I found this site while I was surfing the Web and I think I must’ve explored every single link. One of the links, on the Wickenburg Info page, was labeled Wickenburg on the Map. When I clicked it, it took me to Expedia.com and displayed a portion of the Arizona map with Wickenburg near the center. Here’s a cropped version of it.
Well, I’ve been visiting the Wickenburg area for some time now, and maps like these really make me laugh. Look at all the towns they show: Flores, Matthie, Forepaugh….I think I ought to set site visitors straight about what these map points really represent.
The Railroad Stops
Let’s tackle Allah, Matthie, Forepaugh, Gladden, and Love first. These “towns” all have one thing in common: they’re on the railroad line that runs up Grand Avenue and heads west along SR 60.
There’s nothing to speak of at Allah or Matthie. They’re just points along the road to Los Angeles through Wickenburg from Phoenix.
Forepaugh is a small cluster of homes and tiny ranches. There’s an old dirt airstrip there that has some historical value: it was a training base for WW II glider pilots. Vandals destroyed the old barracks and most other buildings years ago. The only thing left is a dilapidated hangar that’s probably dangerous to go into. (I certainly wouldn’t step inside.) Vandals even made off with the old strip’s runway lights. The place is commonly used by radio controlled aircraft pilots and the gate is kept locked in a lame attempt to keep vandals out. (There isn’t much left to vandalize, though.)
Gladden is a trailer park. There’s a sign that you can see on the road as you drive through. It’s terribly named. I don’t think anyone would really be glad to live there.
There’s nothing at Love. I’m not even sure where that’s supposed to be. Just outside of Wenden?
There are more railroad “towns” on the line that runs from Wickenburg though Congress and up to Ash Fork: Piedmont, Hawkins, and Date. The road these points are on is unpaved yet maintained. But don’t drive on it when it’s raining — it gets very slick with snot-like reddish mud.
Mystery Towns & Ghost Towns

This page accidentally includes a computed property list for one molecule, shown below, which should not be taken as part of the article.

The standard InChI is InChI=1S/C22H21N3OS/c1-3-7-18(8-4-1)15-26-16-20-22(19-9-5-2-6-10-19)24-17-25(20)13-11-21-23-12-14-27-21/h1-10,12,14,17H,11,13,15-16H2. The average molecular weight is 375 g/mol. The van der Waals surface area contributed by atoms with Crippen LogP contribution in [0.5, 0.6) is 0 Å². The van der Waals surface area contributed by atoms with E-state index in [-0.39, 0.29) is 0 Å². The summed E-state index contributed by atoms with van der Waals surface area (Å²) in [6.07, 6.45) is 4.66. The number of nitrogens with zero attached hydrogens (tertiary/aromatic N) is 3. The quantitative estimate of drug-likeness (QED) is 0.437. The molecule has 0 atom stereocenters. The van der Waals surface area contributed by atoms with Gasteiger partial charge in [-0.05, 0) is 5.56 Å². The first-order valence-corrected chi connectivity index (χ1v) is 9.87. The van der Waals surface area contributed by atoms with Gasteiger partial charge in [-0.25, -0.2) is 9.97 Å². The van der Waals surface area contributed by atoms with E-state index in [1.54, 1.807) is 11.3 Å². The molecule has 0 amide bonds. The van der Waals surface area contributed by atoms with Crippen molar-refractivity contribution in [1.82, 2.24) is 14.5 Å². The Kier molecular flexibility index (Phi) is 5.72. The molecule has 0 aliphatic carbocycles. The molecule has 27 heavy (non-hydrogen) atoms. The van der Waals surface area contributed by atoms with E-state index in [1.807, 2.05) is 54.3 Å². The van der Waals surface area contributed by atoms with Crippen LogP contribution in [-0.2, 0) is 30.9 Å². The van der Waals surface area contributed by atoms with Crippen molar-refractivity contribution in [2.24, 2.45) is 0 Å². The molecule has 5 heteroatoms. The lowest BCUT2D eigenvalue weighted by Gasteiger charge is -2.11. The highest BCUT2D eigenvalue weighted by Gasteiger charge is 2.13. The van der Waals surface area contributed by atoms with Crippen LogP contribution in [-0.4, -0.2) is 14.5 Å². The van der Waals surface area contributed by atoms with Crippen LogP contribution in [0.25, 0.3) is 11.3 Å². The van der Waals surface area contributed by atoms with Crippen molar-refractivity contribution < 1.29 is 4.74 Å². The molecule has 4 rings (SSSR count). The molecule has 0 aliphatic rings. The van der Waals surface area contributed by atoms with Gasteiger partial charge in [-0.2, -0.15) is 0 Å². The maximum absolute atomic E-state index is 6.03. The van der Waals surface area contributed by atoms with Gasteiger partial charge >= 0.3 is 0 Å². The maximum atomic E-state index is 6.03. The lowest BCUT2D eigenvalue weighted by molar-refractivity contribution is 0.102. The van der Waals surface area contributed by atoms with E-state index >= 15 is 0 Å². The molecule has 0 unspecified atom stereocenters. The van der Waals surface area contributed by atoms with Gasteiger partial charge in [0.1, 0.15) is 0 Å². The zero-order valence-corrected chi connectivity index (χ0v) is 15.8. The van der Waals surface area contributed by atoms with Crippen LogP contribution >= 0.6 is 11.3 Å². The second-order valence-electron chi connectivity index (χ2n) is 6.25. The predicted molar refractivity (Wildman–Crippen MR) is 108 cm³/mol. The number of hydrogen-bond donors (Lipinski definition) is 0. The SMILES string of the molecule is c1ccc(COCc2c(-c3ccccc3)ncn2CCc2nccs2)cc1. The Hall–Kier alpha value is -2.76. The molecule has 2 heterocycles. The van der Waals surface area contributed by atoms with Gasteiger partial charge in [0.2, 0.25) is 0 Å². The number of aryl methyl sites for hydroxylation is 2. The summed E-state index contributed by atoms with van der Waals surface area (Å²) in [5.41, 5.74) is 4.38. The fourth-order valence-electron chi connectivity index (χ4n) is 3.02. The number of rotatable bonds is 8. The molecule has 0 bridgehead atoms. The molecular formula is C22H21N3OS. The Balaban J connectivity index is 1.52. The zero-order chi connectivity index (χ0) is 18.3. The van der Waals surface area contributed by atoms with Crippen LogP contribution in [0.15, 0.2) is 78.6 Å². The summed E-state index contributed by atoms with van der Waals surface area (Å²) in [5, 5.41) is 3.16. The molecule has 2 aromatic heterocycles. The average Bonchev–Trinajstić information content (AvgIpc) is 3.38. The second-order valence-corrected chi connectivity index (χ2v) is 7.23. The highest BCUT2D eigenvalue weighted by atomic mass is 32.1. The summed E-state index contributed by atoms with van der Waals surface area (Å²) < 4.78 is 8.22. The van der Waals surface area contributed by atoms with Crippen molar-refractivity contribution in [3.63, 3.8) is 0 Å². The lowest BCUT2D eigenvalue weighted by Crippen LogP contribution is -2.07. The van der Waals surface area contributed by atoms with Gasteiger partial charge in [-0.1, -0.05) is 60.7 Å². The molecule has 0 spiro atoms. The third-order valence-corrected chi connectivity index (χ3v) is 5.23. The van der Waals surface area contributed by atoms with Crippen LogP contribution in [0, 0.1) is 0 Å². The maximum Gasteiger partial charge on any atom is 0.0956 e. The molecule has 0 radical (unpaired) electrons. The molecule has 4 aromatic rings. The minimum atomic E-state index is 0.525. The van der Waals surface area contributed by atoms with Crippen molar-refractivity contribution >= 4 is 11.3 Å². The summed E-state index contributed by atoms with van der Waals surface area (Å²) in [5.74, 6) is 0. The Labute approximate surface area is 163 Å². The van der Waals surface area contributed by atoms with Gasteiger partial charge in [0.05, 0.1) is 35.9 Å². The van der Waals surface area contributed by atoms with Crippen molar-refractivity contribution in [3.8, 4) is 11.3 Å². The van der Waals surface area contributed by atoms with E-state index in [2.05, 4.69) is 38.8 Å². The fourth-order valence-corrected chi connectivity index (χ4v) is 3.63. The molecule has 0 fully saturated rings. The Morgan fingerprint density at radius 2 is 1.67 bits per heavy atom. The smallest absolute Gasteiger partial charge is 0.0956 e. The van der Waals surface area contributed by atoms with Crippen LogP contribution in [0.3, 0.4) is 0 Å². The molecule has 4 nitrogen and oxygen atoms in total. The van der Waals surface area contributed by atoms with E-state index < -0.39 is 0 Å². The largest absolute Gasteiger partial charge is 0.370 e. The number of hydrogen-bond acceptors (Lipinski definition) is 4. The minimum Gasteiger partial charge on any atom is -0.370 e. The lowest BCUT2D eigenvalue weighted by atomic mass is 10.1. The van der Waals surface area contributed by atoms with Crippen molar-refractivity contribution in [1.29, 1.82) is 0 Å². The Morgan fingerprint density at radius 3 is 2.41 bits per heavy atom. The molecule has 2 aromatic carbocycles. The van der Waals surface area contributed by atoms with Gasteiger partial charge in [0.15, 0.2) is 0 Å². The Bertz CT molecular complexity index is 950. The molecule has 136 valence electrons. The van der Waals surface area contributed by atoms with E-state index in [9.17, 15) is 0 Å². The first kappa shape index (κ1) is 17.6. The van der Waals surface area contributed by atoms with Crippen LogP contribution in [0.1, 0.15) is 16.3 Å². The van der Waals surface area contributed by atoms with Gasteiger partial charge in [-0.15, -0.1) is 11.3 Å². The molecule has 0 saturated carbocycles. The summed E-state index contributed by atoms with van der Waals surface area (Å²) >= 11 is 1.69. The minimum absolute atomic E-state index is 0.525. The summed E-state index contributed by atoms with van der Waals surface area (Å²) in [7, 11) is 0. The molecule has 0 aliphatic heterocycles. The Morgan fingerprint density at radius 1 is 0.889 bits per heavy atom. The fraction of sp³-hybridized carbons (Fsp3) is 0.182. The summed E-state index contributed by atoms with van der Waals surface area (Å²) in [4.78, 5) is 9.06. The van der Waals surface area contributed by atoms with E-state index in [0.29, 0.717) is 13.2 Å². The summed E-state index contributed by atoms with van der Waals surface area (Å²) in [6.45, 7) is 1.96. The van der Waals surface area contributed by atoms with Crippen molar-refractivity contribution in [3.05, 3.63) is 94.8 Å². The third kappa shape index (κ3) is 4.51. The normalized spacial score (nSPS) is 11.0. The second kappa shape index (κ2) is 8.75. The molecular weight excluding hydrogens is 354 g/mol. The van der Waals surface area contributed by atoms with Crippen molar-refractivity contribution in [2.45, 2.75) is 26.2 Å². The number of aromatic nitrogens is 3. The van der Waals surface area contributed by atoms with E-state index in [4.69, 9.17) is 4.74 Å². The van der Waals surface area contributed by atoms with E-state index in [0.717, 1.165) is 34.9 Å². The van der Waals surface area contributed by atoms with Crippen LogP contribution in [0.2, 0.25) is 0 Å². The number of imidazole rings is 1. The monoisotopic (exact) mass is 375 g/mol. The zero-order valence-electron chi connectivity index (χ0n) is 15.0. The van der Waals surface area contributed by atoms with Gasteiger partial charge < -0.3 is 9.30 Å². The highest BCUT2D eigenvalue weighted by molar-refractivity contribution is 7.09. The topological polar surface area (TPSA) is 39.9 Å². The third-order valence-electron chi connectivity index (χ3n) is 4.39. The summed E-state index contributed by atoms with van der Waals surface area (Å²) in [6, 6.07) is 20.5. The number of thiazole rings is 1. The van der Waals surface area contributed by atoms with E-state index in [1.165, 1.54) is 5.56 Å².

The map also shows a few mystery towns and ghost towns.
Cordes Lakes, just east of 93, north of Wickenburg is a real tease. It makes you think of Minnesota, land of a thousand lakes. But I don’t recall ever seeing any lakes in that location. Or ponds. There might be a few cattle tanks, though.
Glen Ilah, near Yarnell, is another mystery place. There are homes there, as well as a restaurant and a gas station with quickie mart. But most folks refer to that place as Yarnell. I don’t know the history of the name Glen Ilah, but I bet the Webmaster would love to hear from someone who did and could write about it.
Stanton is a ghost town which is currently owned by the Lost Dutchman’s Mining Association. In the winter, the place is crammed with RVs and people panning/digging for gold. In the summer, the place is like a ghost town with an empty trailer park. There are some nicely preserved buildings there and the place is worth visiting. Be prepared to leave a few dollars for a donation and don’t even think about bringing a shovel or gold pan.
Constellation is a ghost town that has become invisible. I’ve tried many times to track this place down and the closest I come is the Monte Cristo Mine (which might not even be the original name). Constellation Road, which goes past Wickenburg’s rodeo grounds, was named for this townsite, so it must have been pretty big at one time. Now its part of the desert.
Walnut Grove, Wagoner, and Minnehaha are three points along the old Wagoner Road. There are plenty of ranches along that stretch of partly paved, partly dirt road, but nothing you’d call a town. Walnut Grove was the site of a damn that stored water for the Wickenburg area. The dam burst in the 1800s and killed a bunch of Chinese and other workers living downstream. (Why they were living downstream of a dam under construction is a mystery to me.) Supposedly, there are a few traces of the old dam along the river, but I’ve never been able to find them. Minnehaha is a small joke on all of us. Not only is there nothing there, but the road to get there is extremely difficult to travel.
The point of all this is that maps like the one on Expedia.com can lead outsiders to believe that there are plenty of small towns all around Wickenburg. Those of us who have spent some time here know better. Wickenburg is just about all there is around here. If you try to explore any of these places, be sure you pick up your picnic lunch here in town, because you won’t find another supermarket within 40 miles of town.
This is lesson 1. I’ll dig out some other maps for more map lessons in the future.